Jehovah`s Witness/When were JW's approved?


An important aspect of being in the "one true religion" is to be approved by God.  The Watchtower has been very clear that they are Jehovah's Organization and that it was inspected and approved by Jesus upon his commencement as ruler in heaven.  What are the details surrounding this inspection?

The short answer to the question can be taken from last year's July Watchtower which says, "To settle that question, Jesus began to inspect the spiritual temple in 1914. That inspection and cleansing work involved a period of time—from 1914 to the early part of 1919. ... Footnote to Paragraph 6: This is an adjustment in understanding. Previously, we thought that Jesus’ inspection took place in 1918." (Watchtower 2013 Jul 15 p.11)"

There is a lot more to this however, and I really do wonder how they came to this conclusion logically and scripturally.

First, there is 1914.  I think we all know that October 1914 is a big deal to them.  Then there was (before last year's issue came out) the professed date of June 1918, which corresponds to the jailing of the Watchtower Board of Directors.  9 months later, they were released, thus 1919.

In this month's Watchtower Study Edition in the Questions from Readers section on p.30, there is a diagram that shows these two periods of time with a relatively vague beginning (1914) and end (1919), however it clearly equates the Revelation 11 story of the two witnesses with the jailing and subsequent release of the people mentioned above.

Here are the issues that I have with this whole thing.

First, the timeline of 1260 days (or 3 1/2 years) is taken literally from verses 1-2.  However, just a few verses later in 11-12,  3 1/2 days is taken figuratively.

Second, 3 1/2 years before June 1918, when the jailing occurred, is December 1914.  There is no scriptural explanation for this two-month deviation from October to December.

Third, mathematically, how does 3 1/2 days equal 9 months?

Fourth, what was the purpose of dropping the date of 1918 from their understanding last year if they are going to vaguely refer to it in their diagram for this month's Study Edition?  

Finally, why hold onto the 1919 thing at all when there is no scriptural basis for it?  Malachi 3:1-3 doesn't give a timeline.

Personally, I think that the arrogance of the leadership at the time tried to equate their "persecution" and "freedom" with bible prophecy with the belief that they were the two witnesses spoken of in Revelation 11.  Here is what the Study Edition says...

"What is the common denominator that links these references? In each case, the account refers to God’s anointed ones who took the lead during a difficult time of testing. So in the fulfillment of Revelation chapter 11, the anointed brothers who took the lead at the time of the establishment of God’s Kingdom in heaven in 1914 preached “in sackcloth” for three and a half years.

At the end of their preaching in sackcloth, these anointed ones were symbolically killed when they were thrown into prison for a comparatively shorter period of time, a symbolic three and a half days. In the eyes of the enemies of God’s people, their work had been killed, causing those opponents much joy.—Rev. 11:8-10.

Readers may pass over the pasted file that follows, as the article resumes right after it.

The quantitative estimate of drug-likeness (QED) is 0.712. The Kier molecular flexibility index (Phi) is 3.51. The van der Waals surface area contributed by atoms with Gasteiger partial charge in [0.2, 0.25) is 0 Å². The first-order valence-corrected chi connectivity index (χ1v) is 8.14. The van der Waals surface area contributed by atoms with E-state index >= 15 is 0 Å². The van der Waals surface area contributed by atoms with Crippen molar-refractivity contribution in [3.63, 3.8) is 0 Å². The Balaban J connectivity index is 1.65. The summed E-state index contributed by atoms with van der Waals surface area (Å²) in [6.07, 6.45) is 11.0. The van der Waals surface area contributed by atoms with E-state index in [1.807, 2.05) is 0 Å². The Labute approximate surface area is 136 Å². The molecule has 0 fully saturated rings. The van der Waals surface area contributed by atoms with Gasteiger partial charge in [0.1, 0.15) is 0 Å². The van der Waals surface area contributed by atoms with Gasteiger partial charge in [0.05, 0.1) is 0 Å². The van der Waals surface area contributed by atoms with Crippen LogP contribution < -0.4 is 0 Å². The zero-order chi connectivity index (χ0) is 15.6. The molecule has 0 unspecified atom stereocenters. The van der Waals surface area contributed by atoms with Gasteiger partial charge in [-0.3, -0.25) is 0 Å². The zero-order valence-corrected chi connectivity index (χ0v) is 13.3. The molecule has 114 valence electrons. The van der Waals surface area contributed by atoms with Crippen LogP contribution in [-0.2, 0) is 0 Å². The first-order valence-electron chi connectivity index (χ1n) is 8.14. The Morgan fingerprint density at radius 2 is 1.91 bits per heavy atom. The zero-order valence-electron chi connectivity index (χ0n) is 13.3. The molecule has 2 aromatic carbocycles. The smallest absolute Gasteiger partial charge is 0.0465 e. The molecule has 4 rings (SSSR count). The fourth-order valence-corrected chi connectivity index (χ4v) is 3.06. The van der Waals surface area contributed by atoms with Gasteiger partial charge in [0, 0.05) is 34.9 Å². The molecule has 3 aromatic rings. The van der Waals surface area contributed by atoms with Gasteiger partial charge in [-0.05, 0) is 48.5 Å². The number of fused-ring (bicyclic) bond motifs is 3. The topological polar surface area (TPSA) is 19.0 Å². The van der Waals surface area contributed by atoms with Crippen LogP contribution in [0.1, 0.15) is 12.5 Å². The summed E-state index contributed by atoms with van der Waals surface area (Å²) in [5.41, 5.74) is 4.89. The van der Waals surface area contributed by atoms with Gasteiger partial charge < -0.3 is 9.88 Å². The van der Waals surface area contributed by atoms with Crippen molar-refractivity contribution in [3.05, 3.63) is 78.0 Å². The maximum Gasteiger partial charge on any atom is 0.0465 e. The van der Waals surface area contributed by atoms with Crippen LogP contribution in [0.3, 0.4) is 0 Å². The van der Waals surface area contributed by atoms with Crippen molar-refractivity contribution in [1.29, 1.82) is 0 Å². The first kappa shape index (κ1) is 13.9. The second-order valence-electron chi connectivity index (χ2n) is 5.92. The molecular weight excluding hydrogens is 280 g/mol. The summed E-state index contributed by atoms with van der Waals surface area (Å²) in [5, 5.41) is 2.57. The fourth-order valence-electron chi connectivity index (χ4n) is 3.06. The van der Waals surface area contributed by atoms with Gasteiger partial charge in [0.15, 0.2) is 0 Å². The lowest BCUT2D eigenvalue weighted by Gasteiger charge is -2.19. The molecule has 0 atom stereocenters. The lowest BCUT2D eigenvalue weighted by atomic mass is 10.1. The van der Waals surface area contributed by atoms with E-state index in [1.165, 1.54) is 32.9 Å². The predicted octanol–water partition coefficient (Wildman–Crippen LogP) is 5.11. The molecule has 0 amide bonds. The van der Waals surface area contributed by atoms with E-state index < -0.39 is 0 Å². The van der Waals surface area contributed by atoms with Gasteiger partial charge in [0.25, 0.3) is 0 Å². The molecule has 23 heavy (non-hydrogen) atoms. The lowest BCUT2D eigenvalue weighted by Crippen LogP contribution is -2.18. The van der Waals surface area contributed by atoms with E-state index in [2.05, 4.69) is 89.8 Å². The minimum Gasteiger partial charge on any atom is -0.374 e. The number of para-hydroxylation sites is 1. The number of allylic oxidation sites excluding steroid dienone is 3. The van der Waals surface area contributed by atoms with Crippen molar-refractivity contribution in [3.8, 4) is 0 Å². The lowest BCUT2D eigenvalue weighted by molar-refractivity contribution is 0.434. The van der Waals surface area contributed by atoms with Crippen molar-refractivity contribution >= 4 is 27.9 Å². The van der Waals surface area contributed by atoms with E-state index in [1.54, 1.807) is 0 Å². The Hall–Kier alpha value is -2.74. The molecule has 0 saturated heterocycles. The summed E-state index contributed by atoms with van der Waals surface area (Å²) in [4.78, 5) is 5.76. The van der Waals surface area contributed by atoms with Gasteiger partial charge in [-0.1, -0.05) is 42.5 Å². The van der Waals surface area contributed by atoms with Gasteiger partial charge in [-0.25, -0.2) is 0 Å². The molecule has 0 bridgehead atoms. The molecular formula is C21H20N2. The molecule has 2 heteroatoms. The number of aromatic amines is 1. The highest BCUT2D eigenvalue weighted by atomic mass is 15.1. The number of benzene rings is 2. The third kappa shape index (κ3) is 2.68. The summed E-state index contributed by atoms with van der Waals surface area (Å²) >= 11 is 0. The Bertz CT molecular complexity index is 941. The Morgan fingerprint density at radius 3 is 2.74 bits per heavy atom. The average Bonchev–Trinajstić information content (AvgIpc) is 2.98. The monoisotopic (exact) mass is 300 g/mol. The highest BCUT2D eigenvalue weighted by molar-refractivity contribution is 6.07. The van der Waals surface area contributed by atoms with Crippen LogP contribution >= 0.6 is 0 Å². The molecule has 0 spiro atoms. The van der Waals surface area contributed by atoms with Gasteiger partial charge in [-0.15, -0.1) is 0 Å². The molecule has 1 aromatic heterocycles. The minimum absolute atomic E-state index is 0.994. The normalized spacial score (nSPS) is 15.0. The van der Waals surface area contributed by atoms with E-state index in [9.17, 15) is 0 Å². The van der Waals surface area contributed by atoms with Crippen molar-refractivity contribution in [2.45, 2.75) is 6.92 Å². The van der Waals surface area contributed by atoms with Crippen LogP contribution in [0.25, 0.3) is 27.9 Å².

However, true to the words of the prophecy, at the end of the three and a half days, the two witnesses were brought back to life. Not only were these anointed ones released from prison but those who remained faithful received a special appointment from God through their Lord, Jesus Christ. In 1919 they were among those who were appointed to serve as a “faithful and discreet slave” to care for the spiritual needs of God’s people during the last days.—Matt. 24:45-47; Rev. 11:11, 12."  

Yeah, I read it, and I get what they are saying, but there are too many holes in this story for me to argue in favor of it.  It is a FAR stretch to equate the two witnesses of Revelation 11 to some modern dudes thrown in jail and released with the thought that some great impact was made or that they are somehow the chosen ones.  

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I am not a Jehovah's Witness, however I can answer many questions concerning the ideas and doctrines on which they disagree with mainstream Christianity. I have spent a great deal of time in ministry with current and ex-Jehovah's Witnesses, as well as those who have started to become disillusioned with the Watchtower Organization.


Jehovah's Witnesses are generally wonderful and moral people who are zealous for God. However, in their zeal, they have pledged allegiance to what they believe is God's spirit-directed organization. This allegiance blinds them from allowing God's word alone to work in them. My hope is to share the love of Jesus Christ with all who seek salvation, no matter their label or denomination. My experiences come from the relationship that I have with Him as the source of my daily strength. These experiences create an undeniable testimony of salvation by grace through faith in the cleansing blood of the Lamb of God. Through prayer and meditation on God's holy word alone, we find truth as revealed to us through the Holy Spirit.

As the word "organization" is misleading in this particular area, I want to be clear that, as a member of the body of Christ, the label or denomination of the church I attend is not the source of my salvation. I do not go to or through any organization for official knowledge or guidance. I go to God's word alone.

I have a Bachelor and Master's Degree with extensive educational experience.

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